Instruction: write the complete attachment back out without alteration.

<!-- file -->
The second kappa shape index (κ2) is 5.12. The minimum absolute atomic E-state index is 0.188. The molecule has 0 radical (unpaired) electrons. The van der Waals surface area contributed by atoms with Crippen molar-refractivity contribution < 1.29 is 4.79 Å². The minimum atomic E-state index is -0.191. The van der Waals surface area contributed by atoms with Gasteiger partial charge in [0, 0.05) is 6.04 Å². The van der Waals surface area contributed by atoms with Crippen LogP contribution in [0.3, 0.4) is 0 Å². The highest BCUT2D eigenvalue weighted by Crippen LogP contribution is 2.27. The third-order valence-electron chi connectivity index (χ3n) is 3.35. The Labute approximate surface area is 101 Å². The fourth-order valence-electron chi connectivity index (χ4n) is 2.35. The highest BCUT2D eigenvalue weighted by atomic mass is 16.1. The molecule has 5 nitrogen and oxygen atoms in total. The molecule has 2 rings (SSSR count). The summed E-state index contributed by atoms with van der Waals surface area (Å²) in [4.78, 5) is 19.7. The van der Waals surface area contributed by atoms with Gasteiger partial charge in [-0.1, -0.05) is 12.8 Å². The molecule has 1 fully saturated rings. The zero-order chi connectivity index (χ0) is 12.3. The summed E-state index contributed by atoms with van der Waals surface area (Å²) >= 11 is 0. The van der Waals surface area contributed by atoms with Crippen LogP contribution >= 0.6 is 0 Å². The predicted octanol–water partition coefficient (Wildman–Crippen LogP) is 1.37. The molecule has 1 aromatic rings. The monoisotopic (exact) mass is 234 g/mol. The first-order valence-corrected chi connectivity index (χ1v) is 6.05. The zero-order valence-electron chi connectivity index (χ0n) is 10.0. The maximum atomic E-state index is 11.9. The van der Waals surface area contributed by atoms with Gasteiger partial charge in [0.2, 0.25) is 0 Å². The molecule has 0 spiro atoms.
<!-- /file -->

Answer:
The second kappa shape index (κ2) is 5.12. The minimum absolute atomic E-state index is 0.188. The molecule has 0 radical (unpaired) electrons. The van der Waals surface area contributed by atoms with Crippen molar-refractivity contribution < 1.29 is 4.79 Å². The minimum atomic E-state index is -0.191. The van der Waals surface area contributed by atoms with Gasteiger partial charge in [0, 0.05) is 6.04 Å². The van der Waals surface area contributed by atoms with Crippen LogP contribution in [0.3, 0.4) is 0 Å². The highest BCUT2D eigenvalue weighted by Crippen LogP contribution is 2.27. The third-order valence-electron chi connectivity index (χ3n) is 3.35. The Labute approximate surface area is 101 Å². The fourth-order valence-electron chi connectivity index (χ4n) is 2.35. The highest BCUT2D eigenvalue weighted by atomic mass is 16.1. The molecule has 5 nitrogen and oxygen atoms in total. The molecule has 2 rings (SSSR count). The summed E-state index contributed by atoms with van der Waals surface area (Å²) in [4.78, 5) is 19.7. The van der Waals surface area contributed by atoms with Gasteiger partial charge in [-0.1, -0.05) is 12.8 Å². The molecule has 1 fully saturated rings. The zero-order chi connectivity index (χ0) is 12.3. The summed E-state index contributed by atoms with van der Waals surface area (Å²) >= 11 is 0. The van der Waals surface area contributed by atoms with Crippen LogP contribution >= 0.6 is 0 Å². The predicted octanol–water partition coefficient (Wildman–Crippen LogP) is 1.37. The molecule has 1 aromatic rings. The monoisotopic (exact) mass is 234 g/mol. The first-order valence-corrected chi connectivity index (χ1v) is 6.05. The zero-order valence-electron chi connectivity index (χ0n) is 10.0. The maximum atomic E-state index is 11.9. The van der Waals surface area contributed by atoms with Gasteiger partial charge in [0.2, 0.25) is 0 Å². The molecule has 0 spiro atoms.